The previous pope of Rome, John Paul II, was beatified on the 1st May by his successor, Benedict XVI, in a lavish and globally-visible ceremony at the Vatican, six years after his death on the 2nd April 2005. It was, in the words of the director of the Vatican newspaper, “a historic event which has no precedent.” Internationally, Roman Catholics welcomed the beatification, and informally he was already being called, by Roman Catholics and many others, “Pope John Paul the Great.”
Beatification is the penultimate step to canonisation; and to be canonised means to be declared a “saint” within the Roman Catholic religion. What does all this mean? Try to follow carefully now, for it’s complicated and completely unbiblical, but you need to grasp it:
Who are Saints, and Who Goes to Heaven?
The very first thing to understand is the difference between Roman Catholicism and the true teaching of the Bible on heaven, and who goes there. According to Rome, only those in heaven are, strictly speaking, “saints”. And what’s more, the moment the average Papist dies, he does not go to heaven immediately, but to purgatory – an invented place, a non-existent place with absolutely no scriptural support, a place in fact which the Papists adopted from the teachings of ancient heathenism. Only a very few Papists supposedly ever bypass purgatory and go directly to heaven when they die, and it is these extraordinary few who are declared to be “saints” by Rome. The teaching of the Bible is very different. Biblically, every single person who is converted is a “saint”. Saints are simply Christians. Saints are not dead people whom Rome pompously pronounces to be “saints”, but true believers, whether living on earth or living in heaven. In Phil. 4:21 Paul writes, “Salute every saint in Christ Jesus.” Meaning simply, Greet every one of the Christians. It would be impossible for the Philippian believers to salute the saints in heaven! In Acts 9:13, Ananias prayed and said, “Lord, I have heard by many of this man [Saul of Tarsus], how much evil he hath done to thy saints at Jerusalem.” Saul could not have done evil to the saints in heaven, for they are out of reach; and if there were saints at Jerusalem, then they were very much alive on earth. Clearly, Christians, even while alive on this earth, are saints. In Acts 26:10 Paul confesses that before his conversion he imprisoned “many of the saints” – they must have been saints on earth for him to be able to do this to them. Of Peter it is written that he “came down also to the saints which dwelt at Lydda” (Acts 9:32). Well, if they dwelt at Lydda, they were not yet dwelling in heaven. In v.41 Peter “called the saints” – he called them to see Lydia who had been raised from the dead, he didn’t “call” them by praying to them in heaven! In Rom. 1:7 Paul writes “to those that be in Rome, beloved of God, called to be saints” – he was writing to living saints on earth, not those in heaven. How tragic that in Rome today there sits a false “Church”, which teaches the very opposite of what the apostle taught, in his epistle to the true Church in Rome.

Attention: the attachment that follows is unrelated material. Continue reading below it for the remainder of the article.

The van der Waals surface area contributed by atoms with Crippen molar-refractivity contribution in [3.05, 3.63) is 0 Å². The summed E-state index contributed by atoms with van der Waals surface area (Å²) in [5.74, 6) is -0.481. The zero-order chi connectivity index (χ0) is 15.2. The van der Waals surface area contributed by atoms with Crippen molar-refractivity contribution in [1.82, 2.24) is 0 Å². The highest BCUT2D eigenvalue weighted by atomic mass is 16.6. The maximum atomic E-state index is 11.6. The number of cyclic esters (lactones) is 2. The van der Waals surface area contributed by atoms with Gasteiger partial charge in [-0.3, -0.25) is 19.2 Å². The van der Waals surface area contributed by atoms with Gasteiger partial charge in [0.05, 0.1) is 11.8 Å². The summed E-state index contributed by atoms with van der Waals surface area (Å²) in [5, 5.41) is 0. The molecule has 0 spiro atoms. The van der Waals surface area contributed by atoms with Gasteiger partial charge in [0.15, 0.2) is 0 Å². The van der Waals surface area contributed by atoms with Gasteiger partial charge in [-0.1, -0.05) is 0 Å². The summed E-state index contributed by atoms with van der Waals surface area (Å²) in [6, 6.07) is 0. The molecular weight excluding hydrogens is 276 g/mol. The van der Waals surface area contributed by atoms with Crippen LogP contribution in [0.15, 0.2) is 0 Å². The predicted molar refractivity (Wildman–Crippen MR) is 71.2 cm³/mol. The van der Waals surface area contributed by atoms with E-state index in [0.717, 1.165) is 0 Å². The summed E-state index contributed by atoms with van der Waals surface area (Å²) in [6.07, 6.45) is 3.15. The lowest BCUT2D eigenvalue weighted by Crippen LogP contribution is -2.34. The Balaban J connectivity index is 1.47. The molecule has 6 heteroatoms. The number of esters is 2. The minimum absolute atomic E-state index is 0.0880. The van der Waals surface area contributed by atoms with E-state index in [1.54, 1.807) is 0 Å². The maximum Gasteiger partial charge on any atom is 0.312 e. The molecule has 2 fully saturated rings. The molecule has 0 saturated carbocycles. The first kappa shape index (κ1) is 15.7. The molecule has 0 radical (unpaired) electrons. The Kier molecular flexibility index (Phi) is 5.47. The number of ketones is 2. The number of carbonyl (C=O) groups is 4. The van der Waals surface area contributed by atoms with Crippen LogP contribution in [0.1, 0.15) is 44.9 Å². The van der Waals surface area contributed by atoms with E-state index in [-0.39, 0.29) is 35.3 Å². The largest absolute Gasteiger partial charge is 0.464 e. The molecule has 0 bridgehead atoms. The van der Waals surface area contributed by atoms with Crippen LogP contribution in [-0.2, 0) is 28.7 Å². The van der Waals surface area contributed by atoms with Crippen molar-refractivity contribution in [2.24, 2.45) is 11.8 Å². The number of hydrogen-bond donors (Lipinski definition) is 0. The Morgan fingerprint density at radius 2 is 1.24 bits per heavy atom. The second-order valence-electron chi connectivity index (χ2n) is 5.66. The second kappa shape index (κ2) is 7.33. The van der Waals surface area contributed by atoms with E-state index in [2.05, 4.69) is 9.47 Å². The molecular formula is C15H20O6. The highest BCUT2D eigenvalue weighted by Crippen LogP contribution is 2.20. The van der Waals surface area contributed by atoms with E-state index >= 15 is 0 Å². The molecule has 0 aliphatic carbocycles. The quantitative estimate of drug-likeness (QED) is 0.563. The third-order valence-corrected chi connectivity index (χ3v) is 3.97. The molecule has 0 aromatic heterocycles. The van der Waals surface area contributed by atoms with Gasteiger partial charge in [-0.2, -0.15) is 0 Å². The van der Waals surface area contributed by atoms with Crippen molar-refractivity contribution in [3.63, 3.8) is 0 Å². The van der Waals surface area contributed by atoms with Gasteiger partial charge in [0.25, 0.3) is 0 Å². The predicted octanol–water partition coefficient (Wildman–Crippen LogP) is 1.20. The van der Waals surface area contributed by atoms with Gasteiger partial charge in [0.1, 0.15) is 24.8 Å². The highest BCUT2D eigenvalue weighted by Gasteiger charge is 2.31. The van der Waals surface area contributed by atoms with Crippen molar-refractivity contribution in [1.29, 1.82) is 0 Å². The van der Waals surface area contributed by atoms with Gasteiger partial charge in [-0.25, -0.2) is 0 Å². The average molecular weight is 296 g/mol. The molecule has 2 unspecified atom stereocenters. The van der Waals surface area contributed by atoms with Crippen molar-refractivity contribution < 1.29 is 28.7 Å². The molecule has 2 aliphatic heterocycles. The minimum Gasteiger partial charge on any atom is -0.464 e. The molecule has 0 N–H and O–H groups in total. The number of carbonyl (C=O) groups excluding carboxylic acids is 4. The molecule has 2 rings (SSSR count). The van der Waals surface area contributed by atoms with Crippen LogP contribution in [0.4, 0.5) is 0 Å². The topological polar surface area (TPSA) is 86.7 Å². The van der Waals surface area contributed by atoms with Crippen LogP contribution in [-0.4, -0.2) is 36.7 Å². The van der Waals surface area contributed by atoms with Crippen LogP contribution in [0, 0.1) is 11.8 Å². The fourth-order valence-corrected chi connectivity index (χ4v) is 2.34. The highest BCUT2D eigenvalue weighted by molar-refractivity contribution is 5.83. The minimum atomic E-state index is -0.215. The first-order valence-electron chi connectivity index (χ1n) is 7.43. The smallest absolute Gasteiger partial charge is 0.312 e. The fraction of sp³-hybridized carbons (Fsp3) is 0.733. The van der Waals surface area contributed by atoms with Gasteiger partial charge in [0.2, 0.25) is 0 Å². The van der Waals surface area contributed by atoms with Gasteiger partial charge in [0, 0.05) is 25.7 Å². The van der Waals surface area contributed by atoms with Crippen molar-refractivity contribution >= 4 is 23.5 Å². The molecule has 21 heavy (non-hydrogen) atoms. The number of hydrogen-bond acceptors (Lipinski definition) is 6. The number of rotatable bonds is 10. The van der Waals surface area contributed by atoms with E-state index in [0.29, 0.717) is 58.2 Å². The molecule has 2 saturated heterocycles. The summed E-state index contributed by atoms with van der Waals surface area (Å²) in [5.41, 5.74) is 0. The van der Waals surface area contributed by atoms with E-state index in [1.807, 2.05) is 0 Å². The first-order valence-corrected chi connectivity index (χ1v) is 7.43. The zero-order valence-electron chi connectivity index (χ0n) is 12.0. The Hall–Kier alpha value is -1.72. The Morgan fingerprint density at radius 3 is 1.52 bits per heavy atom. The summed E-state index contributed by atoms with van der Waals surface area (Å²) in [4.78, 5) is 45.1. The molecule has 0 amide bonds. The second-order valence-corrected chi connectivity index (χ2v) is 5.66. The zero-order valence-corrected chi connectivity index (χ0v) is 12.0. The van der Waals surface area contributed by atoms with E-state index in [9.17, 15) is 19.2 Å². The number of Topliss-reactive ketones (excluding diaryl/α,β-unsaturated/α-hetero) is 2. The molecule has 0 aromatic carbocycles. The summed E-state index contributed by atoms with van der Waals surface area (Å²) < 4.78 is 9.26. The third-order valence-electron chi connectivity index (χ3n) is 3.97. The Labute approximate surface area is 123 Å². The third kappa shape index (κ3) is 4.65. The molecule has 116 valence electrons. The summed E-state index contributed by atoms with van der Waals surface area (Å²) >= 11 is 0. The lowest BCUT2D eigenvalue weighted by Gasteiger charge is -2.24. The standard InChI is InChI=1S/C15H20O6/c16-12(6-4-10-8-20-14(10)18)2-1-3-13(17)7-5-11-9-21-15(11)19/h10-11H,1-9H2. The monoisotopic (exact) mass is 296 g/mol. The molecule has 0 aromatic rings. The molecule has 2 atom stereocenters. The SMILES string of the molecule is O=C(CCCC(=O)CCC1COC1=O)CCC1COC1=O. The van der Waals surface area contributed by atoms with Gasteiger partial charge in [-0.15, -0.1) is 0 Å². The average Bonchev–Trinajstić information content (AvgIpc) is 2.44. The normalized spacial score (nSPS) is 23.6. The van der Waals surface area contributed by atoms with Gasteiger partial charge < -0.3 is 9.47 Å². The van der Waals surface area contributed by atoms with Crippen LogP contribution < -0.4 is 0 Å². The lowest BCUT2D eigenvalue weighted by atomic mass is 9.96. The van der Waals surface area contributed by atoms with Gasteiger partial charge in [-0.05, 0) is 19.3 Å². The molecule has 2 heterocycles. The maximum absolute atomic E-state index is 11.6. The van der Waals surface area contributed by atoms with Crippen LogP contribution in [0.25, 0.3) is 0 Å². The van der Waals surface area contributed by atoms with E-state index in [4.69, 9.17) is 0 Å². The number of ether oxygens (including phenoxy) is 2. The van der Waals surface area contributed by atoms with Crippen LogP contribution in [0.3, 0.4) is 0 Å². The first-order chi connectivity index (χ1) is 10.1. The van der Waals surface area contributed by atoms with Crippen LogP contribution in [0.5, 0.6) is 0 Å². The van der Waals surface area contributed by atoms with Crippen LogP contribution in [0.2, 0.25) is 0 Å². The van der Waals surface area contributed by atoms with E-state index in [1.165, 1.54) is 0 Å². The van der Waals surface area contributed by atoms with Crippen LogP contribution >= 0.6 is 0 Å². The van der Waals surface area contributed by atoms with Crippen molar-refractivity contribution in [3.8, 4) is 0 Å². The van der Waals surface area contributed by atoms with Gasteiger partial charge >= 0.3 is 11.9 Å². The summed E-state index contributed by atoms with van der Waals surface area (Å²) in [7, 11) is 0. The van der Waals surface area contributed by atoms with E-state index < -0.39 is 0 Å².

And every single saint, or Christian, goes immediately to heaven when he dies. There is no purgatory, for Christ Jesus has “by himself purged our sins” (Heb. 1:3)! Paul wrote that he had “a desire to depart, and to be with Christ” (Phil. 1:23); he knew that at the moment of death he would be with Christ in heaven! In 2 Cor. 5:6-8 he wrote, “whilst we are at home in the body, we are absent from the Lord”, and, “We are… willing rather to be absent from the body, and to be present with the Lord.” At death, the believer goes to be with the Lord in heaven.
The teaching of Rome, then, is completely false, for it is completely unbiblical. But it gets stranger, even, than this: